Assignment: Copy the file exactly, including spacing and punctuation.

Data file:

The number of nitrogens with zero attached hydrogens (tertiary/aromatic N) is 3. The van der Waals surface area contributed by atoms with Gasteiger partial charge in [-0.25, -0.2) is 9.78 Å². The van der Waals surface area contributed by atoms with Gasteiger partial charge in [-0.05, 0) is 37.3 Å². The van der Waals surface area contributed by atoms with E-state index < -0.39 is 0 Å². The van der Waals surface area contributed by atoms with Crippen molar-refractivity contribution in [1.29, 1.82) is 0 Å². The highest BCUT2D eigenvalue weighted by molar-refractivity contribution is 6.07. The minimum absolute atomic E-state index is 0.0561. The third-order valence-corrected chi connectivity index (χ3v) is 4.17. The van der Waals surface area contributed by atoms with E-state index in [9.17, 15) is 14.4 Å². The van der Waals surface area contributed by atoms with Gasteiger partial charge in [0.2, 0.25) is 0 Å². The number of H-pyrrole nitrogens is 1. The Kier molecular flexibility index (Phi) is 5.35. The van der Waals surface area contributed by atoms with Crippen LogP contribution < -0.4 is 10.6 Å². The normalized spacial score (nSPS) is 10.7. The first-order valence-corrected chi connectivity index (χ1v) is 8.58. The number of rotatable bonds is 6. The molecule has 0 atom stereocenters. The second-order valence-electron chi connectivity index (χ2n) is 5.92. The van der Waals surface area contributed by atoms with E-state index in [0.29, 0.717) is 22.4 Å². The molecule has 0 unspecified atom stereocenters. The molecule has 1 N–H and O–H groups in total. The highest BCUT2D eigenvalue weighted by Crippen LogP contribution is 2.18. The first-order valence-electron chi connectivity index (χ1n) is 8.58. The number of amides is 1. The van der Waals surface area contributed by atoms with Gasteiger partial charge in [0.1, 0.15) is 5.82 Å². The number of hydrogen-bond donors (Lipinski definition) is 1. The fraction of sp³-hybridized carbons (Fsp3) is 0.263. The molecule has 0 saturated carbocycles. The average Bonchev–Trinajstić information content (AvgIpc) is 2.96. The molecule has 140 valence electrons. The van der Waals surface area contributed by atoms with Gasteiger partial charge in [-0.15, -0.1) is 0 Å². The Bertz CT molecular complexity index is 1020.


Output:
The number of nitrogens with zero attached hydrogens (tertiary/aromatic N) is 3. The van der Waals surface area contributed by atoms with Gasteiger partial charge in [-0.25, -0.2) is 9.78 Å². The van der Waals surface area contributed by atoms with Gasteiger partial charge in [-0.05, 0) is 37.3 Å². The van der Waals surface area contributed by atoms with E-state index < -0.39 is 0 Å². The van der Waals surface area contributed by atoms with Crippen molar-refractivity contribution in [1.29, 1.82) is 0 Å². The highest BCUT2D eigenvalue weighted by molar-refractivity contribution is 6.07. The minimum absolute atomic E-state index is 0.0561. The third-order valence-corrected chi connectivity index (χ3v) is 4.17. The van der Waals surface area contributed by atoms with E-state index in [9.17, 15) is 14.4 Å². The van der Waals surface area contributed by atoms with Gasteiger partial charge in [0.2, 0.25) is 0 Å². The number of H-pyrrole nitrogens is 1. The Kier molecular flexibility index (Phi) is 5.35. The van der Waals surface area contributed by atoms with Crippen LogP contribution < -0.4 is 10.6 Å². The normalized spacial score (nSPS) is 10.7. The first-order valence-corrected chi connectivity index (χ1v) is 8.58. The number of rotatable bonds is 6. The molecule has 0 atom stereocenters. The second-order valence-electron chi connectivity index (χ2n) is 5.92. The van der Waals surface area contributed by atoms with E-state index in [0.29, 0.717) is 22.4 Å². The molecule has 0 unspecified atom stereocenters. The molecule has 1 N–H and O–H groups in total. The highest BCUT2D eigenvalue weighted by Crippen LogP contribution is 2.18. The first-order valence-electron chi connectivity index (χ1n) is 8.58. The number of amides is 1. The van der Waals surface area contributed by atoms with Gasteiger partial charge in [0.1, 0.15) is 5.82 Å². The number of hydrogen-bond donors (Lipinski definition) is 1. The fraction of sp³-hybridized carbons (Fsp3) is 0.263. The molecule has 0 saturated carbocycles. The average Bonchev–Trinajstić information content (AvgIpc) is 2.96. The molecule has 140 valence electrons. The van der Waals surface area contributed by atoms with Gasteiger partial charge in [-0.15, -0.1) is 0 Å². The Bertz CT molecular complexity index is 1020.